Getty photography capturing the creative spirit of East London
East London is a cultural melting pot anchored to the spirit of enterprise and creativity. The area sits on the fringes of the City of London, outside the ancient Roman boundaries. Being beyond the City authority, it always felt a little raw. Here the poor and the migrant, the criminal and outcast, the drifter, the cockney, the Christian, Jew, and Muslim all clustered together. They were a pool of cheap labour for London’s more healed neighbourhoods, and many found work in the local rag trade, the breweries, and on the docks.
It is here where successive waves of economic migrants and later intellectual and political émigrés came. Some stayed, many left in-time for the next wave to arrive. In the seventeenth century, the Huguenots landed followed by the Irish – both predominantly silk weavers. They were lured by work, since for centuries silk weaving was the main industry in Spitalfields and its neighbouring areas – Bishopsgate, Whitechapel, Bethnal Green – extending to Mile End to the east and Clerkenwell to the west.
The nineteenth-century saw a big wave of Jewish settlers in East London. The Dutch Jews came in the 1850s and settled in Spitalfields, then a large group arrived escaping the horrors of Russian, Polish and East Europe’s pogroms. They were mainly working-class, mostly arriving by steamers from Hamburg docking at Irongate Wharf by Tower Bridge and settling where they first landed. By 1914, almost the entire Jewish population would live in the crowded streets and alleys of Whitechapel, Spitalfields and St George’s in what became effectively ghettos.
As East End Jews prospered and migrated to London’s more genteel suburbs, the Bangladeshis began arriving in large numbers in the 1970s. They favoured Brick Lane, where the story goes Jewish bakeries were turned into curry houses, jewellery shops became sari boutiques and synagogues transformed into textile factories. There is a great story involving a building that tells the evolutionary tale of East London. Originally built in 1743 as a French Protestant Church, it became a Methodist Chapel in 1819, the Spitalfields Great Synagogue in 1898, and in 1976 this sequential multi-faith space transformed into today’s Great London Mosque.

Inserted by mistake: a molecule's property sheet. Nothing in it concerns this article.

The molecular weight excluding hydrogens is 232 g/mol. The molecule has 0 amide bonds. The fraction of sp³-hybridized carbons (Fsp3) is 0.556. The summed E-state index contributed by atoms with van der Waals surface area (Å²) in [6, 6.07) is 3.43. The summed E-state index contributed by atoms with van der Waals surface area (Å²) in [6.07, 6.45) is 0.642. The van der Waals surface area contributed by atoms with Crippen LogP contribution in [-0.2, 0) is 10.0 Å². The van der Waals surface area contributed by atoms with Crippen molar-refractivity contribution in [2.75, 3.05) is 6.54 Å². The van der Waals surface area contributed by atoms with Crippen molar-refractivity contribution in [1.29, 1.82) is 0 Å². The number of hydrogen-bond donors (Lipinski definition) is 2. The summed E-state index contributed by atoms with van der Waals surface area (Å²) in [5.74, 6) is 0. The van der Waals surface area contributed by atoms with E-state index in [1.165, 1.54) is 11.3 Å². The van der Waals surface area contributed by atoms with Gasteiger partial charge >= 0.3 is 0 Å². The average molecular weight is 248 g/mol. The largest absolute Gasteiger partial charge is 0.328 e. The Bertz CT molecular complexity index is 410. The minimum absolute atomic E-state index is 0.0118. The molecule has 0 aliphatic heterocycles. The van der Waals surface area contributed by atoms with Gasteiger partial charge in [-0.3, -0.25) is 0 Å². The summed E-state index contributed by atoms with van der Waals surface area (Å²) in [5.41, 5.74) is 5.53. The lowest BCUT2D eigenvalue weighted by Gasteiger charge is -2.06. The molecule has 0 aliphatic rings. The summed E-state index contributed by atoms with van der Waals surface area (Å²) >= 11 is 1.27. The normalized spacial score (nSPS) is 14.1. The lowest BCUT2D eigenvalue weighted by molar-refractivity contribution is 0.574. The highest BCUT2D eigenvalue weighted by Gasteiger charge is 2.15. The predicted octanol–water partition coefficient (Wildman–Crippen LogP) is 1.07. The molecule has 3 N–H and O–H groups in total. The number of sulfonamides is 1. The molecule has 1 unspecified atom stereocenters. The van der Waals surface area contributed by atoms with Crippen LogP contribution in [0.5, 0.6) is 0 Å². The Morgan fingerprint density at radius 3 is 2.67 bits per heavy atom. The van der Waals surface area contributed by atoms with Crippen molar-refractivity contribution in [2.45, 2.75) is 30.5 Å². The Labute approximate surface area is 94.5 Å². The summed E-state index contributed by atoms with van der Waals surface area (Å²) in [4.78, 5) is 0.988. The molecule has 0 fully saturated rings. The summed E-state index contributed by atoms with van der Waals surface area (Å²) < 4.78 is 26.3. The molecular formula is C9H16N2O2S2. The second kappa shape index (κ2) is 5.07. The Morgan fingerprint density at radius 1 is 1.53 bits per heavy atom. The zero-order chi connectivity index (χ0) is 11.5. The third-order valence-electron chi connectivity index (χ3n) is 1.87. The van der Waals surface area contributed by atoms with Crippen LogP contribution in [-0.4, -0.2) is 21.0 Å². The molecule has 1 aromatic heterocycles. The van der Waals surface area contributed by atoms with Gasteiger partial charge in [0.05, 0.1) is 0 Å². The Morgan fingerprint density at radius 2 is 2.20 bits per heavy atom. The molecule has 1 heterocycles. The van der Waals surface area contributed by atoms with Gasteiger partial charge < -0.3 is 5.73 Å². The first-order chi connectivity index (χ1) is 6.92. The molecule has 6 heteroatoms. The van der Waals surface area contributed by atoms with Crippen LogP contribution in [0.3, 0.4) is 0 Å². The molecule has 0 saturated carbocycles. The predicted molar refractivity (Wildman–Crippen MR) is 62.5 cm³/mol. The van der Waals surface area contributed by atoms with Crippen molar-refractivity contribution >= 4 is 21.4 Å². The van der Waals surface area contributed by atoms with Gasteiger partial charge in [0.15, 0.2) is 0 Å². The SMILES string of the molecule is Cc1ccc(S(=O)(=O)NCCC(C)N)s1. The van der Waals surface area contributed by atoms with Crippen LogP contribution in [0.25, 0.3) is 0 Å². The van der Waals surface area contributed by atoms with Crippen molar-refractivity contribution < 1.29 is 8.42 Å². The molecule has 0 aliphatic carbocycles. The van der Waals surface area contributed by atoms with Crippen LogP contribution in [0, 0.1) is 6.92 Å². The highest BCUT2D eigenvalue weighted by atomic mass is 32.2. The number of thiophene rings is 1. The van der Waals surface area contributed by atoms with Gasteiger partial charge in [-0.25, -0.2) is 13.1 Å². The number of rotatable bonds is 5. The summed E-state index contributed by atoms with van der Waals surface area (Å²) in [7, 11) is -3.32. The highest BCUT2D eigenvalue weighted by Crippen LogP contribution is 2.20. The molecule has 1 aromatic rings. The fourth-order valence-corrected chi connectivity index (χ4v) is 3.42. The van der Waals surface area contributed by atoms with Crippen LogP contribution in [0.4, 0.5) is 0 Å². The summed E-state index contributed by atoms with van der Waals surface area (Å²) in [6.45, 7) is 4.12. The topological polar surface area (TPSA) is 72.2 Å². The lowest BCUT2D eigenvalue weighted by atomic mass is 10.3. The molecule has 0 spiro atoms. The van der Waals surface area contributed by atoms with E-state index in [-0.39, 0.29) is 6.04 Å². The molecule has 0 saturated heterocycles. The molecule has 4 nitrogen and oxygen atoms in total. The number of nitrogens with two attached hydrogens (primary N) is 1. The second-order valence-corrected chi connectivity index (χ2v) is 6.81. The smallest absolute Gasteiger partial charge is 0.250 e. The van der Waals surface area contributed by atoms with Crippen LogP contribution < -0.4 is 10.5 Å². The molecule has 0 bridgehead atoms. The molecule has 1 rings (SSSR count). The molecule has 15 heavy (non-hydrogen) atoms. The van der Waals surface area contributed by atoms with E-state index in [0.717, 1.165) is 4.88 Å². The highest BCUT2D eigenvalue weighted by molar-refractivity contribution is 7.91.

East London has had a colourful collection of characters too to include the London Pearlies, gangsters, entrepreneurs, artists and actors. Most famous of the criminal gang were the notorious Krays brothers Ronnie and Reggie, who became perpetrators of organised crime during the 1950s and 60s. Among the most famous resident artists is the collaborative art duo Gilbert & George who settled here in the mid-60s, and Tracey Emin who came here in the 1990s and created some of her art finest work from her Spitalfields studio space. Today, East London contains some of the city’s most vibrant zones – it is here where much of London’s creative energy lives.
The East London story is one of striving and struggling people, of dynamic communities. And an exceptional collection of black and white photographs capture this spirit. Selected from the Getty Images archives by The Hackney Emporium, these historical photographs span over almost a century from 1900-1979. They offer a glimpse into life on the streets and squares of East London: the chimney sweeper and market trader, female factory workers, and kids playing in narrow alleys. Together they picture what has made East London the cultural hub we know today.
Images strictly © Getty Images
Browse through the Getty Images capturing East London in The Hackney Emporium
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